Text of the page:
The world’s top oil producers walked away from a marathon negotiating session on Sunday without an agreement to freeze crude production, a failure that could spook investors and send tremors through the oil market.
The oil ministers of most OPEC member countries, along with a handful of outsiders including Russia, spent more than 12 hours in consultation on a potential freeze. Together, they supply more than half of the world’s oil.
The idea was that a freeze would help put a floor under crude prices, which have risen from $26 per barrel in February to above $40 on expectations that a deal would happen.
The failure of major producers to take steps to bolster low oil prices reflects a schism within OPEC between its biggest member — Saudi Arabia — and Iran, which is increasing production after years of international sanctions.
Analysts had expected a deal to freeze production, and its failure to materialize suggests that geopolitical rivalries will continue to stymie efforts to reverse a historic price collapse that has lasted nearly two years.
The day started with hopes that the coalition would quickly agree on a deal to freeze production at January levels for a period of roughly six months.
But a series of delays made it clear by late afternoon that the talks were in danger of falling apart. Talks concluded just before 9 p.m. in Doha.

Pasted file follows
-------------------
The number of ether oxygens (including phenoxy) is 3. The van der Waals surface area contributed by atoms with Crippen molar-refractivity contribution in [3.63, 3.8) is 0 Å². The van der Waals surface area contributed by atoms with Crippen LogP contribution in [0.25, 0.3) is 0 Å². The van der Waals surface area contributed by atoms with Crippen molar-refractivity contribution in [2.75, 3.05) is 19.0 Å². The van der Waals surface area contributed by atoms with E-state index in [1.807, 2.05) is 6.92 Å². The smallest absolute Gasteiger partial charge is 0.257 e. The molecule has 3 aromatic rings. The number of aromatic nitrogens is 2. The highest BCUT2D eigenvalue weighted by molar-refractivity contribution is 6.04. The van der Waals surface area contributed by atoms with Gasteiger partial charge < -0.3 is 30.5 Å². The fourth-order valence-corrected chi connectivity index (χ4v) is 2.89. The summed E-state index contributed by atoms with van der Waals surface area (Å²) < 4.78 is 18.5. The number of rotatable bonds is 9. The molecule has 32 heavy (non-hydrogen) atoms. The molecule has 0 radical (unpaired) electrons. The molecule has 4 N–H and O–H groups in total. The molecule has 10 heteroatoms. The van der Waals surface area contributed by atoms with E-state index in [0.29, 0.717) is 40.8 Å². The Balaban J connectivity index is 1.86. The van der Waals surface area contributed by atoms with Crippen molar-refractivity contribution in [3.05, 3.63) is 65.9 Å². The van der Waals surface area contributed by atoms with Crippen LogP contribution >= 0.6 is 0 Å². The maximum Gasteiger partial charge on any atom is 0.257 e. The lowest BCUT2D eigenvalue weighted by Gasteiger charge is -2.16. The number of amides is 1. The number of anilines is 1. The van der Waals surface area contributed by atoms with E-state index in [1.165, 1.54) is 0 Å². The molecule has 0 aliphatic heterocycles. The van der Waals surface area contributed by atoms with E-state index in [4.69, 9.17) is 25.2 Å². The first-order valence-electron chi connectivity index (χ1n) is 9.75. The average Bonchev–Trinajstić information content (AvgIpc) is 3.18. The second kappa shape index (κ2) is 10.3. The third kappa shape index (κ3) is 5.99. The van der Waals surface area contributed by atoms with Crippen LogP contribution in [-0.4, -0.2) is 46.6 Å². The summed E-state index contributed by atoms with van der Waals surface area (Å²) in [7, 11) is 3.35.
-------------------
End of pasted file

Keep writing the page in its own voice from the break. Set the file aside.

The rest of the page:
Last week, Prince Mohamed bin Salman, who is Saudi Arabia’s defense minister and second in line to the throne, said during an interview with Bloomberg that his country would not agree to a freeze without a reciprocal commitment from Iran.
That contradicted the statements of other Saudi officials, and it wasn’t clear how the kingdom would approach negotiations in Qatar.
Iran has made clear that it will not participate in a freeze until it is able to pump 4 million barrels per day and has regained much of the market share it lost under sanctions.
Iran was asked not to attend the Qatar meeting if it was not willing to sign up to a production freeze, an Iranian source told CNNMoney. The source said the country will stick to its plan and gradually increase output by 700,000 barrels per day.
“We won’t shock the market,” the source said. “At the same time, we won’t be blinking before [the Saudis].”
Investors are likely to push prices lower when markets open for trading on Monday, resulting in more pain for governments that have seen their budgets trashed as prices dropped. Even Saudi Arabia has been forced to introduce deep spending cuts and reduce subsidies.
Producers must now also grapple with the looming question of demand. OPEC warned in its most recent report that global demand for its product is fragile, despite low prices. Some of its major customers are suffering from slower economic growth, and the removal of fuel subsidies in oil producing countries may also be hurting. In addition, mild weather in the Northern Hemisphere was discouraging buyers.
Analysts say that for prices to truly recover, a production cut — not a freeze — would be required, an eventuality that now seems extremely unlikely.
“A further recovery in oil prices would surely require outright cuts in global supply and increases in demand, which suggests that the next big move up will not take place until next year when the market should be much closer to balance,” said Capital Economics.